21. March 2013 11:59
If your child is stuck in a failing public school system, new parent-trigger laws may force the under-performing school district to make drastic changes. Parent-trigger laws, laws that allow parents to officially request an overhaul at their child’s school, are now being considered in twelve different states. Florida, Georgia, and Oklahoma legislatures are currently reviewing parent-trigger bills. Other states that have these in place already, like Texas, California, and Indiana, are looking at revising their parent-trigger laws. While advocates for the laws believe they help parents make necessary changes for their children’s education, opponents are concerned about the privatization and corporatization of public schools, as well as the disruption it causes for communities.
While there has been concern over parent-trigger laws, California is the only state that has actually put the law in use. No other schools across the U.S. have been the subject of a parent-trigger bill. Those who support parent-trigger, however, say that the law’s existence alone is a boon to parents. These laws let parents know they can have a voice in their child’s education. Regardless of income and visibility in the district, all parents will all be able to have a say.
However, parent-trigger could also cause some problems. For instance, if a school is underperforming, will transforming it into a charter school really provide the answer to the problem? Some charter school operators are just looking for business opportunities and care more about money than they do about education. Additionally, charter schools could bring more expenses to parents in the long run, where they might be required to foot the bill for their children’s education. While charter schools can often be a positive thing, it seems like turning every government-funded school into a charter school is ignoring the real question: how can we improve public schools?
In Georgia, the parent-trigger bill is close to becoming a reality. This bill allows a majority of parents and teachers in the community to sign a petition in order to change the nature of the underperforming school, most likely to a charter school or other model. Interestingly, the bill highlights the importance of parent and teacher support. If the petition gets support from 60 percent of parents or teachers, two-thirds of district school board members would be required in order to reject the proposed turnaround model. A simple majority of board members, however, could reject a petition from a simple majority of parents or teachers. This idea really seems to keep parents and teachers as the guiding voice of parent-trigger laws.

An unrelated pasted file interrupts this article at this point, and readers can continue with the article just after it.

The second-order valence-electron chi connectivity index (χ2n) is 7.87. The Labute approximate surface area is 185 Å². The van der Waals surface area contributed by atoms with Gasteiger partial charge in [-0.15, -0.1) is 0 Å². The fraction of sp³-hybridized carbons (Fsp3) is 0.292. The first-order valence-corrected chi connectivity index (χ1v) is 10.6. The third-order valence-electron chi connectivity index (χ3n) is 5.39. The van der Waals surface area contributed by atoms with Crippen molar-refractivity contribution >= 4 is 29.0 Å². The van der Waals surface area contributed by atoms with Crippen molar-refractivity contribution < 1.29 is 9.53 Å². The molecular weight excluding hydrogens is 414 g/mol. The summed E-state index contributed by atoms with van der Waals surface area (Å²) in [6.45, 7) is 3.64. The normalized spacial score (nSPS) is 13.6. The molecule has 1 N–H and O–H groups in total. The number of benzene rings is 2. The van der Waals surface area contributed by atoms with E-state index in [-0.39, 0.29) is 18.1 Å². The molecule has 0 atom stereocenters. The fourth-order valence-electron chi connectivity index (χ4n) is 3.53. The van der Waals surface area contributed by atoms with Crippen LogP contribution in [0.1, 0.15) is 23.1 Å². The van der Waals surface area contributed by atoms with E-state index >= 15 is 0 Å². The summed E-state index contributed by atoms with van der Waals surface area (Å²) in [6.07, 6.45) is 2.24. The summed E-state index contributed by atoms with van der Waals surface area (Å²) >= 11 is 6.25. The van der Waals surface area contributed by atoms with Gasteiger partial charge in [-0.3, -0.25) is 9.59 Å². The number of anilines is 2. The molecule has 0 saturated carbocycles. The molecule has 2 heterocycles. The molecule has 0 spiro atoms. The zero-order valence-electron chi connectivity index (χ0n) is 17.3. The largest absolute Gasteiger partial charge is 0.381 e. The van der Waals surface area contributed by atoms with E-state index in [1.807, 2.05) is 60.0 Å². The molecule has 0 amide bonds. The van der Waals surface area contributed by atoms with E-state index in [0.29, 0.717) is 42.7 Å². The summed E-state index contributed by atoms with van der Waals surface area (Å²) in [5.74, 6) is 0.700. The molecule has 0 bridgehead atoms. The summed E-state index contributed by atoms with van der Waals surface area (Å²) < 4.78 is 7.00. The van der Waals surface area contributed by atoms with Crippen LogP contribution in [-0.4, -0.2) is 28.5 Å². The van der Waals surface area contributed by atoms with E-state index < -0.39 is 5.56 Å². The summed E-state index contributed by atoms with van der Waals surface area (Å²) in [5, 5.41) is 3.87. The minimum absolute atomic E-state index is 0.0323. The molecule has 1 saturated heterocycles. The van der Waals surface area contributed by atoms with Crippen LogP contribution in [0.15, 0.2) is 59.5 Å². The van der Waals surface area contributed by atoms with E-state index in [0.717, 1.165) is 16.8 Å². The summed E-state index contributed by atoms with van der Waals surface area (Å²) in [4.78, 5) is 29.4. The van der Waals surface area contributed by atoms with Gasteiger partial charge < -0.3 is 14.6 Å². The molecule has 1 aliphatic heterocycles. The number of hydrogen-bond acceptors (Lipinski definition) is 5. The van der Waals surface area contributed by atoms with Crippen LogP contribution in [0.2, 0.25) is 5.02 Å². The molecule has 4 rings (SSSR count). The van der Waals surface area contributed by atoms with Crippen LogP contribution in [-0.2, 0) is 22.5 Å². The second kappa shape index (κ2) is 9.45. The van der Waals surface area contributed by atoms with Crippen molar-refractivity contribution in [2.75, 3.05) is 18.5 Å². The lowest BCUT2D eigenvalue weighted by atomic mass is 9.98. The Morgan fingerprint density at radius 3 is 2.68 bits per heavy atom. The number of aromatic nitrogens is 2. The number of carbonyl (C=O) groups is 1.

Comment below! What do you think about parent-trigger laws?
6. March 2013 14:34
As of March 1, over 2 billion dollars will officially be cut from the national education budget after politicians failed to reach an agreement over the burgeoning deficit. The sequestration involves a series of automatic budgetary cuts, which will total to about 1.2 trillion dollars over the course of 10 years. The cuts will be split evenly between defense and domestic areas. These cuts are particularly harrowing in light of the need for educational improvement in the U.S. How can the education system improve when budgets are being slashed? Obviously, these massive cuts will result in teacher layoffs, larger class sizes, and delayed purchases of needed technological equipment. Additionally, the cuts are occurring at a particularly hairy time for teachers, since the Common Core State Standards will soon be initiated in classrooms across the U.S. Either way you slice it, these cuts will impact the ways students learn in the classroom.
Although all schools that receive federal funding will be affected, schools in low-income areas will be hit the hardest by the cuts. The sequestration slices Title I spending on low-income students by $725 million. According to eSchoolNews, this will affect nearly 1.2 million students and put nearly 10,000 teachers at risk for their jobs. Special education spending has also been dramatically cut, and the federal government expects local districts and states to make up for the loss. This will affect 7,200 special education teachers. Sadly, many state and local governments are not in a place to alleviate the educational budget. Ultimately, it seems grossly unjust that schools who need funding the most will be impacted in the worst way. In response to the cuts, Education Secretary Arne Duncan stated, “Doing that to our most vulnerable students is economically foolish and morally indefensible.” Indeed.
While K-12 students will be impacted, college students are also facing roadblocks. In a recent statement, the Education Department pointed out that nearly 29 million college kids with student loans will be affected by the cuts. Likewise, lenders might have to lay off staff or close their doors entirely. Clearly, the sequestration is bad news for students, educators, and the U.S. education system as a whole. Something needs to be done to combat the cuts and promote responsible spending. Unfortunately, most politicians are playing the blame game, and students will be the ones to suffer in their wake.